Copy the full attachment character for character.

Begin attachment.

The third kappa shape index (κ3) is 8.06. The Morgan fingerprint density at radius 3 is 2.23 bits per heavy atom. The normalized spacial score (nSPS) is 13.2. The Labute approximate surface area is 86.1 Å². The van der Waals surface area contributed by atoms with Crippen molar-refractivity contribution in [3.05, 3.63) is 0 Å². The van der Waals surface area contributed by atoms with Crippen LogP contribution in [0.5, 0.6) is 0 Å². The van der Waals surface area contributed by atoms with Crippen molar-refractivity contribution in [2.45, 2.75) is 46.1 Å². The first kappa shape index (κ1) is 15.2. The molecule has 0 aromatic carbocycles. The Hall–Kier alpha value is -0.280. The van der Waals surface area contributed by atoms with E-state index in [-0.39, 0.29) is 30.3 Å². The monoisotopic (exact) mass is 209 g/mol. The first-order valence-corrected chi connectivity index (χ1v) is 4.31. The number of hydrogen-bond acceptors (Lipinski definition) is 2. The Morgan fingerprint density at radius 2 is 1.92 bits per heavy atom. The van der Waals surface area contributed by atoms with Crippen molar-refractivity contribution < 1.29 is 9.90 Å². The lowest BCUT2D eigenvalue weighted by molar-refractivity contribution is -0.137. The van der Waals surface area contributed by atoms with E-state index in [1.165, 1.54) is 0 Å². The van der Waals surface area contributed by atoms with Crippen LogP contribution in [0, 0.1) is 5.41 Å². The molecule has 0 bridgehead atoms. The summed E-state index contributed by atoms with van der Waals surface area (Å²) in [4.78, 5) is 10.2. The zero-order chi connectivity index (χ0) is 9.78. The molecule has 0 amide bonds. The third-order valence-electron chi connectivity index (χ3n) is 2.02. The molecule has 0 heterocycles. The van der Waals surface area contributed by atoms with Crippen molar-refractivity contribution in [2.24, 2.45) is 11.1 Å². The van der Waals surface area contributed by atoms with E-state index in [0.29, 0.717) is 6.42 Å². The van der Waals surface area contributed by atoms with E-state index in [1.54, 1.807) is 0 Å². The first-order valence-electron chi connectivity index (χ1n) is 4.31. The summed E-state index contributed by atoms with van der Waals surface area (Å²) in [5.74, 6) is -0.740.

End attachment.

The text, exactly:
The third kappa shape index (κ3) is 8.06. The Morgan fingerprint density at radius 3 is 2.23 bits per heavy atom. The normalized spacial score (nSPS) is 13.2. The Labute approximate surface area is 86.1 Å². The van der Waals surface area contributed by atoms with Crippen molar-refractivity contribution in [3.05, 3.63) is 0 Å². The van der Waals surface area contributed by atoms with Crippen LogP contribution in [0.5, 0.6) is 0 Å². The van der Waals surface area contributed by atoms with Crippen molar-refractivity contribution in [2.45, 2.75) is 46.1 Å². The first kappa shape index (κ1) is 15.2. The molecule has 0 aromatic carbocycles. The Hall–Kier alpha value is -0.280. The van der Waals surface area contributed by atoms with E-state index in [-0.39, 0.29) is 30.3 Å². The monoisotopic (exact) mass is 209 g/mol. The first-order valence-corrected chi connectivity index (χ1v) is 4.31. The number of hydrogen-bond acceptors (Lipinski definition) is 2. The Morgan fingerprint density at radius 2 is 1.92 bits per heavy atom. The van der Waals surface area contributed by atoms with Crippen molar-refractivity contribution < 1.29 is 9.90 Å². The lowest BCUT2D eigenvalue weighted by molar-refractivity contribution is -0.137. The van der Waals surface area contributed by atoms with E-state index in [1.165, 1.54) is 0 Å². The van der Waals surface area contributed by atoms with Crippen LogP contribution in [0, 0.1) is 5.41 Å². The molecule has 0 bridgehead atoms. The summed E-state index contributed by atoms with van der Waals surface area (Å²) in [4.78, 5) is 10.2. The zero-order chi connectivity index (χ0) is 9.78. The molecule has 0 amide bonds. The third-order valence-electron chi connectivity index (χ3n) is 2.02. The molecule has 0 heterocycles. The van der Waals surface area contributed by atoms with Crippen molar-refractivity contribution in [2.24, 2.45) is 11.1 Å². The van der Waals surface area contributed by atoms with E-state index in [0.29, 0.717) is 6.42 Å². The van der Waals surface area contributed by atoms with E-state index in [1.54, 1.807) is 0 Å². The first-order valence-electron chi connectivity index (χ1n) is 4.31. The summed E-state index contributed by atoms with van der Waals surface area (Å²) in [5.74, 6) is -0.740.